You’ll love juice and apples from Allred Orchards and their delicious Fuji apples are featured in several of our dishes including another holiday favorite — Gingerbread with spiced apples and whipped cream.

To bring these beautifully spiced flavors and aromas home, try our gingerbread recipe:

  • 1/2 c. white sugar
  • 1/2 c. butter
  • 1 egg
  • 1 c. molasses
  • 2 1/2 c. flour
  • 1 1/2 tsp. baking soda
  • 1 tsp cinnamon
  • 1 tsp ginger
  • 1/2 tsp clove
  • 1/2 tsp salt
  • 1 c. hot water
  • Cream the butter and sugar.  Add the egg and molasses and mix well.  Mix in dry ingredients.  Mix in the hot water. Bake at 350 for 40-50 minutes depending on the size of pan you are using.  If you’re unsure google “gingerbread in (your pan size)” for guidelines.

We serve our gingerbread with apples roasted in apple juice, cinnamon and a pinch of clove and then top it with fresh whipped cream.  Enjoy!

Nov 09, 2010

Junk Muffins

I was cleaning out our refrigerator and realized that I still had a ton of zucchini left from our friends garden. I also noticed that our bananas were definitely past that bright yellow peel me eat me stage.  While most people might just turn to the garbage for a quick cleanup purge of the not so desirable produce, I turned to the cupboard for our huge bag of Costco chocolate chips. One of my favorite things to eat for breakfast or just a quick snack are my Junk Muffins which are named for the fact that there is a ton of random stuff in there and they really are not that healthy, more like a junk food. Even though they are packed full with bananas and zucchini they have a nearly equal weight of chocolate, butter and sugar.  With that said though you may still just want to try these out since they are pretty tasty.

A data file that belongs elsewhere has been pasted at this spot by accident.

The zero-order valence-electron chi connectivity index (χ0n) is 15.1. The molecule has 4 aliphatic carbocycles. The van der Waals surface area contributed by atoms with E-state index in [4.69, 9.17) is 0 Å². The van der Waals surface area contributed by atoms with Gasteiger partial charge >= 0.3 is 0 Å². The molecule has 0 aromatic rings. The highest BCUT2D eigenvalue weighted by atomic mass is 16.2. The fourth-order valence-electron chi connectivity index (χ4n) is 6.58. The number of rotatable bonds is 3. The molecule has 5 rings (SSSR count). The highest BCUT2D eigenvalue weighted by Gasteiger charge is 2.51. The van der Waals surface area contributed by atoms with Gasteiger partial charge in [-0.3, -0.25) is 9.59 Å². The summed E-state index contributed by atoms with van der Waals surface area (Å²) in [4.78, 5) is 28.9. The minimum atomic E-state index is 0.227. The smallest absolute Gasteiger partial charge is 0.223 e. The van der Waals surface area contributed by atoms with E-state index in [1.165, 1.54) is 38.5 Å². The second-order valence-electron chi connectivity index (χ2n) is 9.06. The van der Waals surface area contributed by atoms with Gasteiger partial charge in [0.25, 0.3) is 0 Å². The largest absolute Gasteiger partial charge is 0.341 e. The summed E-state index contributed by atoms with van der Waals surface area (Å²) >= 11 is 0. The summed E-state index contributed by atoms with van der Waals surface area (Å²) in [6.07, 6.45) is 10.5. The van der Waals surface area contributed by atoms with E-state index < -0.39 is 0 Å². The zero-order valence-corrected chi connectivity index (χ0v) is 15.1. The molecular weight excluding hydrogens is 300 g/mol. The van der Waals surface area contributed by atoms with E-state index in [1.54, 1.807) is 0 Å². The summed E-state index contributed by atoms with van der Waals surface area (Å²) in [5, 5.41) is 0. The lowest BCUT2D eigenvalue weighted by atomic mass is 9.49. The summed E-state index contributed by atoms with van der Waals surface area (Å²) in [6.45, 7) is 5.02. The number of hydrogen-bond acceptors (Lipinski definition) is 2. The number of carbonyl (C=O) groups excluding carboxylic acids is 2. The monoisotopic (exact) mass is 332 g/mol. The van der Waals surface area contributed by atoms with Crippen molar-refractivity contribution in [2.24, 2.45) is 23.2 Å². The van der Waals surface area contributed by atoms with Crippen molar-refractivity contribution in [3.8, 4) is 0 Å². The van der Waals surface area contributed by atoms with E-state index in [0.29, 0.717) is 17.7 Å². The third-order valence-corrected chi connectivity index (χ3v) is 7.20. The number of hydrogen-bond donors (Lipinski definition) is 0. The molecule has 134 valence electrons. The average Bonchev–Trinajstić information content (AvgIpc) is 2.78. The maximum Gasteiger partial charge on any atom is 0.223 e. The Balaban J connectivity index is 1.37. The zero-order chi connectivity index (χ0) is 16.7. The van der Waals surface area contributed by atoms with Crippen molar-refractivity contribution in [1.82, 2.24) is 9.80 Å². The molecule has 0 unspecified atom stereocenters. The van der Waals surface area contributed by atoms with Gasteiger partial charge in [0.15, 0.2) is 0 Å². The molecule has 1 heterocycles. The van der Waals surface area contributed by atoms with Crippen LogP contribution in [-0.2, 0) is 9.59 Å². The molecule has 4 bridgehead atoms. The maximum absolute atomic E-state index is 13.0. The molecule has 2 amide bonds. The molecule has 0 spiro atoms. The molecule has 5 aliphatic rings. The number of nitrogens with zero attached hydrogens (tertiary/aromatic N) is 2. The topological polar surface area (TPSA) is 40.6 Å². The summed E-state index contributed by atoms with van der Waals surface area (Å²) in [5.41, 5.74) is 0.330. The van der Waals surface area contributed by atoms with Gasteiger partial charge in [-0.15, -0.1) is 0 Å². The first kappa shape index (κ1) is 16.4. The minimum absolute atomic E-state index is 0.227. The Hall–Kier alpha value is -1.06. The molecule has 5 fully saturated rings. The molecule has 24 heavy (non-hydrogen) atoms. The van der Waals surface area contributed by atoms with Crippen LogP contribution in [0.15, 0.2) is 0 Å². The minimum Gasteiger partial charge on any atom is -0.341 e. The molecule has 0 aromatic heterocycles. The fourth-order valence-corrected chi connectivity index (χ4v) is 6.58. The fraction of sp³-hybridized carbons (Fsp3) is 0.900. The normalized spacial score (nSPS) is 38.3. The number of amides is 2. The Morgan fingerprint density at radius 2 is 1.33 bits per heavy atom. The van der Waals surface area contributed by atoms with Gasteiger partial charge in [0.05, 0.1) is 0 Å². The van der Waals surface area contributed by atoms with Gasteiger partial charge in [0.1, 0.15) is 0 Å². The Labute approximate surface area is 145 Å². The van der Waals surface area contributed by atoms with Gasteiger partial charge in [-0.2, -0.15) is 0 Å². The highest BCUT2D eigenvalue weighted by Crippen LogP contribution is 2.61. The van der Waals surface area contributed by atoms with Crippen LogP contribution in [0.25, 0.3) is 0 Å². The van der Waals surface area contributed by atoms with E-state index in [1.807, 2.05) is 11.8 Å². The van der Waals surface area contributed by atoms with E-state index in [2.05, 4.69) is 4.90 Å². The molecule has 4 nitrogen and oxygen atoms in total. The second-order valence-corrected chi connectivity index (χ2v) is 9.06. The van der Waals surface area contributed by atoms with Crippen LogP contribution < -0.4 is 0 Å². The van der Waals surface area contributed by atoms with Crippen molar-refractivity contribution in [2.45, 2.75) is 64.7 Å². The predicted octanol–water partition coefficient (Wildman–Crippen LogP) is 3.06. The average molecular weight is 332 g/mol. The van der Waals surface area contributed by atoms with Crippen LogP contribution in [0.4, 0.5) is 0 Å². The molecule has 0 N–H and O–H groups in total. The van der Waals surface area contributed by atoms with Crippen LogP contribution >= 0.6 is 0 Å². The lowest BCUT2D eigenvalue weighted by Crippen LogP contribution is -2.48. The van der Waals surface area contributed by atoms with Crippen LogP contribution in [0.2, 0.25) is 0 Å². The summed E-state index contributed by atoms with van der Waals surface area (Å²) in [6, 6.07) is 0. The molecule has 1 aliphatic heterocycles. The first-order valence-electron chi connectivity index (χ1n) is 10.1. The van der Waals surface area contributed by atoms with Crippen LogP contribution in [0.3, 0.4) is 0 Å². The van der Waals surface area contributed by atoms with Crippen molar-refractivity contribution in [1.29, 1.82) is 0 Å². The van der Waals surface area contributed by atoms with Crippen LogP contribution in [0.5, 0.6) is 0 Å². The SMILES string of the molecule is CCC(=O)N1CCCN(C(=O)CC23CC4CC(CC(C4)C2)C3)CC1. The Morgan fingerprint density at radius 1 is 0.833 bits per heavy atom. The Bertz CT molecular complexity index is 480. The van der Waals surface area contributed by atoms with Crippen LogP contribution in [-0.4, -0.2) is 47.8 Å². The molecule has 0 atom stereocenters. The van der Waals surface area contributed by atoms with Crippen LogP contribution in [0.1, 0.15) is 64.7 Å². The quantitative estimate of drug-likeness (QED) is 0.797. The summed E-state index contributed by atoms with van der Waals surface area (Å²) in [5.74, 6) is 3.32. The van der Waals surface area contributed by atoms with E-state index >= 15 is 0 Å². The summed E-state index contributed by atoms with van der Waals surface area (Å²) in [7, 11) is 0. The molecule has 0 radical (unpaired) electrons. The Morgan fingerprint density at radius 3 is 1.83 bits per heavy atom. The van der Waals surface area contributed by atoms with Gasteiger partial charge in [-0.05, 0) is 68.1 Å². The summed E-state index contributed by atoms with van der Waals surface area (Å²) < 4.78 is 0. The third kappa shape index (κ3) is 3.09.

• 3 eggs
  • 2 sticks of softened butter
  • 2/3 cup packed brown sugar
  • 1 cup white sugar
  • 2 cups grated zucchini
  • 3 bananas, mashed
  • 2 teaspoons vanilla extract
  • 3 1/2 cups all-purpose flour
  • 1 tablespoon ground cinnamon
  • 1 1/2 teaspoons baking powder
  • 1 teaspoon baking soda
  • 1 teaspoon salt
  • 1 cup chocolate chips
  • 1/2 cup sliced toasted almonds
  • bake for 18 min at 325
Dec 05, 2009

Hot Chocolate.

4 oz. Amano or high quality chocolate
2 TBS. cocoa powder
2 cups whole milk
1 cup heavy cream
2 tsp. vanilla extract
1/4 cup sugar